Amazon fails to protect data; a look at lobbyists who kill US consumer privacy protections
The company gathers a vast array of information on its US customers, and it started making that data available to all upon request early last year, after trying and failing to defeat a 2018 California measure requiring such disclosures
Center for Investigative Reporting and tech outlet Wired reviewed Amazon.com Inc documents that revealed a critical failure to protect the information of consumers as the e-commerce giant amassed a lucrative trove of personal data on millions of American consumers.
The company gathers a vast array of information on its US customers, and it started making that data available to all upon request early last year, after trying and failing to defeat a 2018 California measure requiring such disclosures.
Amazon executives and staffers detail these lobbying victories in confidential documents reviewed by Reuters.
In Virginia, the company boosted political donations tenfold over four years before persuading lawmakers this year to pass an industry-friendly privacy bill that Amazon itself drafted. In California, the company stifled proposed restrictions on the industry's collection and sharing of consumer voice recordings gathered by tech devices. And in its home state of Washington, Amazon won so many exemptions and amendments to a bill regulating biometric data, such as voice recordings or facial scans, that the resulting 2017 law had "little, if any" impact on its practices, according to an internal Amazon document.
The architect of this under-the-radar campaign to smother privacy protections has been Jay Carney, who previously served as communications director for Joe Biden, when Biden was vice president, and as press secretary for President Barack Obama. Hired by Amazon in 2015, Carney reported to founder Jeff Bezos and built a lobbying and public-policy juggernaut that has grown from two dozen employees to about 250, according to Amazon documents and two former employees with knowledge of recent staffing.
One 2018 document reviewing executives' goals for the prior year listed privacy regulation as a primary target for Carney. One objective: "Change or block US and EU regulation/legislation that would impede growth for Alexa-powered devices," referring to Amazon's popular voice-assistant technology. The mission included defeating restrictions on artificial intelligence and biometric technologies, along with blocking efforts to make companies disclose the data they keep on consumers.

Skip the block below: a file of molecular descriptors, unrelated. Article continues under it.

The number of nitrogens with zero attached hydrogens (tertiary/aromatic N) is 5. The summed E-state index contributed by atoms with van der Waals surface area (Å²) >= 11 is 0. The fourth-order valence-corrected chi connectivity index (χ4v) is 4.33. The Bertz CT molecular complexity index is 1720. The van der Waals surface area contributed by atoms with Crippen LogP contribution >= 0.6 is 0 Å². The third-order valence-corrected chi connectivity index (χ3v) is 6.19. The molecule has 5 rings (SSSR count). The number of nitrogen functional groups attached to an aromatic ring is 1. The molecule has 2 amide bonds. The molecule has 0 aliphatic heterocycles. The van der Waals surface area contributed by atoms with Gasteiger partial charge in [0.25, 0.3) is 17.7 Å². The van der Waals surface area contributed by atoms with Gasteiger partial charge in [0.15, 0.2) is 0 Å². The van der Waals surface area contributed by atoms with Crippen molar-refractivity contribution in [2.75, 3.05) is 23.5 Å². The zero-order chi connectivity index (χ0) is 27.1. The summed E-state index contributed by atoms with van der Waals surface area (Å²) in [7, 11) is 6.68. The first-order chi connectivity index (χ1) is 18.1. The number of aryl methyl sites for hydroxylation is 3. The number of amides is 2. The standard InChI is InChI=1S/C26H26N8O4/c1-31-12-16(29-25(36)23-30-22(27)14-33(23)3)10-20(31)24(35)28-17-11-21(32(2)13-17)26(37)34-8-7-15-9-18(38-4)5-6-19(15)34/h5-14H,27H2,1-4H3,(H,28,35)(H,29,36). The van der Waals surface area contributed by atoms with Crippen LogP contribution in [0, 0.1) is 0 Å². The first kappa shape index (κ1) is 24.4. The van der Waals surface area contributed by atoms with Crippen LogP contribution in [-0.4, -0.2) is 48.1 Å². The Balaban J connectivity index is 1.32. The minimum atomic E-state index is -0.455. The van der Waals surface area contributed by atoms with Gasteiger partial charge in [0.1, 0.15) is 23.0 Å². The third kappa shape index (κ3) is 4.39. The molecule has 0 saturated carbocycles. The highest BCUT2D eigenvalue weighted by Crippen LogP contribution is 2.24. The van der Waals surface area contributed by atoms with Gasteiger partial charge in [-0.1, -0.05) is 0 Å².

The document listed Carney as the goal's "primary owner" and celebrated killing or amending privacy bills in "over 20 states."
In an August interview with Reuters, Amazon CEO Andy Jassy declined to comment on why the company has opposed major privacy-protection bills but said: "We have always been very passionate about the privacy of our customers." An Amazon webpage that explains Alexa calls privacy the technology’s “foundational principle.”
In a statement, Amazon said: "The premise of this story is flawed and includes reporting that relies on early, incomplete drafts of documents to draw incorrect conclusions.” The company said it protects consumers’ privacy and doesn’t sell their data. “We know we must get privacy right in order to meet our customers’ high expectations."
Amazon said the 2018 document listing Carney’s goals to defeat privacy regulation is “out-of-date” and does not reflect the company’s current public-policy objectives. The company said it has opposed “poorly crafted” state privacy bills. It said it would prefer a federal law that “requires transparency about data practices, prohibits the sale of personal data without consent, and ensures that consumers have the right to request access to and delete their personal information.”